A team of students from the Pritzker School of Medicine brought home first place in the American Medical Association’s 2022 Accelerating Change in Medical Education Health Systems Science Student, Resident and Fellow Impact Challenge for their submission on the Southside Free Clinic Initiative.
For the third straight year, UChicago made an impressive showing in the challenge. In addition to the top prize, UChicago medical students, residents, and fellows accounted for the second most submissions by an institution in this year’s contest. That follows back-to-back years in which UChicago had the most submissions, including one Honorable Mention abstract that placed among the top six entries in 2021.
The team of current third-year student Theodore Lang and second-year students David Fenton, Amani Allen, Chibueze Agwu, and Kofi Acheampong submitted the winning abstract detailing the Southside Free Clinic Initiative, a student-led effort to develop a student-run free clinic offering primary care services to the Black adult population on the South Side of Chicago. The clinic, funded primarily by a substantial grant from the University of Chicago Women’s Board, is set to open later this year under the supervision of UChicago Medicine physicians.
“The need for physicians to work as community leaders has never been more significant as the COVID-19 pandemic continues to spotlight health inequities that disproportionately burden underserved communities,” the abstract read. “This is especially true on the Southside of Chicago, home to stark disparities in access to medical care, prognoses, and patient outcomes in its Black adult population.”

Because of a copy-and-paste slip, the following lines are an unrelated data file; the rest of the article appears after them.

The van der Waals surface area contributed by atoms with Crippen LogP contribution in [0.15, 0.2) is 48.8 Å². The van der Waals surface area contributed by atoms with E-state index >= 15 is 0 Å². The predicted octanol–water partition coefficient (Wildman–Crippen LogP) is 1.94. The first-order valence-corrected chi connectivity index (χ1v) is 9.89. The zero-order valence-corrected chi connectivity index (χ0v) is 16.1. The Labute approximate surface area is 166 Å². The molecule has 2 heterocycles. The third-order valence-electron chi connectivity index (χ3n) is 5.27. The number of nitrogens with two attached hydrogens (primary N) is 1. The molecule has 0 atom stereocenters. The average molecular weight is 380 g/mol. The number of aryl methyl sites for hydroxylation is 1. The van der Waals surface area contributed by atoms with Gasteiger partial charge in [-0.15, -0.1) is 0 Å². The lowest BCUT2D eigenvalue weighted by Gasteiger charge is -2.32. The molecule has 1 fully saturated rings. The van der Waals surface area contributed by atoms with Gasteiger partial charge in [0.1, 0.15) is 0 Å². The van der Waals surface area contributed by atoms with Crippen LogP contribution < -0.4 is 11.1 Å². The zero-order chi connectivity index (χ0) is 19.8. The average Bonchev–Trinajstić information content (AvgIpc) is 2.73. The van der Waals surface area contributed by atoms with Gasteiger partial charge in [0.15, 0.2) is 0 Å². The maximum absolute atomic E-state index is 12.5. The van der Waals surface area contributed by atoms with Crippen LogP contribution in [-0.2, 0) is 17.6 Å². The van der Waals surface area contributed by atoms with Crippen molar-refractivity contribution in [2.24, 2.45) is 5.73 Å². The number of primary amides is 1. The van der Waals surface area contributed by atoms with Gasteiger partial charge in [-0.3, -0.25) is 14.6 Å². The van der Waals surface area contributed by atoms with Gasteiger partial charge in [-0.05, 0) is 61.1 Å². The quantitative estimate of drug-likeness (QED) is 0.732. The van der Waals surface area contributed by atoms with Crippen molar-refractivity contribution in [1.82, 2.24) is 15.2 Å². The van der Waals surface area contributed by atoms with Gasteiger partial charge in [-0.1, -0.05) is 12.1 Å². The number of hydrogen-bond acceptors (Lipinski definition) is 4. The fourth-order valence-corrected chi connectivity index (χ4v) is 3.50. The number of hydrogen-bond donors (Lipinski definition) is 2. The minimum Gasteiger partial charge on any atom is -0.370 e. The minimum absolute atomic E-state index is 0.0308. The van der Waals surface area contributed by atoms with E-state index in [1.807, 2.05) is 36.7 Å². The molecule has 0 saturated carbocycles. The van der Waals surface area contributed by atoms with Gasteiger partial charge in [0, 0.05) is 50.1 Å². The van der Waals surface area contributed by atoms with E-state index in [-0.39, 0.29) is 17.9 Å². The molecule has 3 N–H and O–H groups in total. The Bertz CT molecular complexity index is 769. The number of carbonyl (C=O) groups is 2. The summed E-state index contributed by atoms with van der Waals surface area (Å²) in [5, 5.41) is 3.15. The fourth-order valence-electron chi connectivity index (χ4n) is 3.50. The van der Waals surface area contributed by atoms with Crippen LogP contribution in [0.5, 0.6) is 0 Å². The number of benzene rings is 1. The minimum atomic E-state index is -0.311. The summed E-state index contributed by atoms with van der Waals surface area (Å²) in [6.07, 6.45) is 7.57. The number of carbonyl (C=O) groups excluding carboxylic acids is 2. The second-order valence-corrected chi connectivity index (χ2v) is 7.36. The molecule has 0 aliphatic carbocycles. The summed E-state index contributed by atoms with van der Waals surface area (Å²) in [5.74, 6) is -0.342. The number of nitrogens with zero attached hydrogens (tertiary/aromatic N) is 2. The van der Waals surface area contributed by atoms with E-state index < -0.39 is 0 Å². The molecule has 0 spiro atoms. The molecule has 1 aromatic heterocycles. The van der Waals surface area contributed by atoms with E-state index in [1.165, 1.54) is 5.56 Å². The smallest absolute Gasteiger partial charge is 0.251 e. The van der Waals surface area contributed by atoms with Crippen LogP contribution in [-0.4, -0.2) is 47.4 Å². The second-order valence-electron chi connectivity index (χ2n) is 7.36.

The Southside Free Clinic (SSFC) initiative originated in Pritzker’s chapter of the Student National Medical Association (SNMA), and second-year student Idris Ayantoye and fourth-year student Cierra Howard are also part of the effort. Dr. Jim Woodruff, Pritzker’s Dean of Students, and Dr. Wei Wei Lee, Pritzker’s Associate Dean of Students and Professional Development, served as mentors to the group. The group partnered with Project H.O.O.D, a community organization on the South Side, to understand the community’s needs and experiences with health care.
Among the other accepted submissions from UChicago was an abstract from second-year Pritzker student Tony Dagher, “Cultivating Future Leaders in Health Care Delivery Science Through a Longitudinal, Immersive Learning-Focused Curricular Thread.” On a team that included third-year student Robert Hight and Drs. Irsk Anderson, Jeanne Farnan, and Julie Oyler, Dagher led an effort to examine the impact of the VISTA program – a longitudinal series of didactic sessions and standardized patient simulations training students in value of care, improvement science, safety of patients, team training, and advocacy – on medical students’ understanding of health care delivery science (HDS).
“We set out to implement and evaluate a longitudinal, skills-based, immersive learning curriculum in HDS to provide medical students with the skills to advocate for a better health care system for patients,” the abstract read. “Qualitative analysis revealed that VISTA graduates possessed a more thorough understanding of HDS and craved more nuanced knowledge.”
Dr. Kyra Nicholson, a PGY-2 resident in the University of Chicago General Surgery residency program, led the project “Standardized Metric to Track Physician-Nurse Patient Centered Touch Bases,” teaming with fellow General Surgery resident Dr. Hunter Whitmer (PGY-3), research coordinator Aviva Klein, and nurse William Marsack. Under the mentorship of Dr. Vineet Arora, Pritzker’s Dean for Medical Education, the team undertook two projects to encourage physician-nurse interaction.